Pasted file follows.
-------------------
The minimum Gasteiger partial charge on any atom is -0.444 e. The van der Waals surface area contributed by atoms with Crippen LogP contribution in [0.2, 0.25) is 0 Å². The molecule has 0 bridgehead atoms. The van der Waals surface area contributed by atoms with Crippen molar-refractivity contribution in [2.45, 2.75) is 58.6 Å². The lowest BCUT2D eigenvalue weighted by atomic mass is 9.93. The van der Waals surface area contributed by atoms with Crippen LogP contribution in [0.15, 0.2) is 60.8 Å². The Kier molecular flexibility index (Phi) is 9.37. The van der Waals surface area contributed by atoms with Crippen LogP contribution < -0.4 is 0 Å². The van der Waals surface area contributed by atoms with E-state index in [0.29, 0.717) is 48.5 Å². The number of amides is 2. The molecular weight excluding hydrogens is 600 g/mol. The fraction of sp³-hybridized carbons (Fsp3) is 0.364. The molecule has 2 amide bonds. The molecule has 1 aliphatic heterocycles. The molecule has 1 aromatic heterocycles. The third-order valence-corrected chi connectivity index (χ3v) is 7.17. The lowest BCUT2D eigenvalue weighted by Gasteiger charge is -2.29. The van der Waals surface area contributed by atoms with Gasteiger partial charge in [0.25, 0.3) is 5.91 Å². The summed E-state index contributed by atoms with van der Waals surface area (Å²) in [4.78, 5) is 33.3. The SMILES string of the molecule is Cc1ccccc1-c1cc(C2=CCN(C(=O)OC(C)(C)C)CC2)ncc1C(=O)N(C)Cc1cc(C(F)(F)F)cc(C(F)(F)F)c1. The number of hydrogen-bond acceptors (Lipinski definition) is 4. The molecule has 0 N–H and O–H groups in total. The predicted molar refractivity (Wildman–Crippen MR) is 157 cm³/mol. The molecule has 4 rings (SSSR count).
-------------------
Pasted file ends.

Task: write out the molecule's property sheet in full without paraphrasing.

The minimum Gasteiger partial charge on any atom is -0.444 e. The van der Waals surface area contributed by atoms with Crippen LogP contribution in [0.2, 0.25) is 0 Å². The molecule has 0 bridgehead atoms. The van der Waals surface area contributed by atoms with Crippen molar-refractivity contribution in [2.45, 2.75) is 58.6 Å². The lowest BCUT2D eigenvalue weighted by atomic mass is 9.93. The van der Waals surface area contributed by atoms with Crippen LogP contribution in [0.15, 0.2) is 60.8 Å². The Kier molecular flexibility index (Phi) is 9.37. The van der Waals surface area contributed by atoms with Crippen LogP contribution < -0.4 is 0 Å². The van der Waals surface area contributed by atoms with E-state index in [0.29, 0.717) is 48.5 Å². The number of amides is 2. The molecular weight excluding hydrogens is 600 g/mol. The fraction of sp³-hybridized carbons (Fsp3) is 0.364. The molecule has 2 amide bonds. The molecule has 1 aliphatic heterocycles. The molecule has 1 aromatic heterocycles. The third-order valence-corrected chi connectivity index (χ3v) is 7.17. The lowest BCUT2D eigenvalue weighted by Gasteiger charge is -2.29. The van der Waals surface area contributed by atoms with Gasteiger partial charge in [0.25, 0.3) is 5.91 Å². The summed E-state index contributed by atoms with van der Waals surface area (Å²) in [4.78, 5) is 33.3. The SMILES string of the molecule is Cc1ccccc1-c1cc(C2=CCN(C(=O)OC(C)(C)C)CC2)ncc1C(=O)N(C)Cc1cc(C(F)(F)F)cc(C(F)(F)F)c1. The number of hydrogen-bond acceptors (Lipinski definition) is 4. The molecule has 0 N–H and O–H groups in total. The predicted molar refractivity (Wildman–Crippen MR) is 157 cm³/mol. The molecule has 4 rings (SSSR count).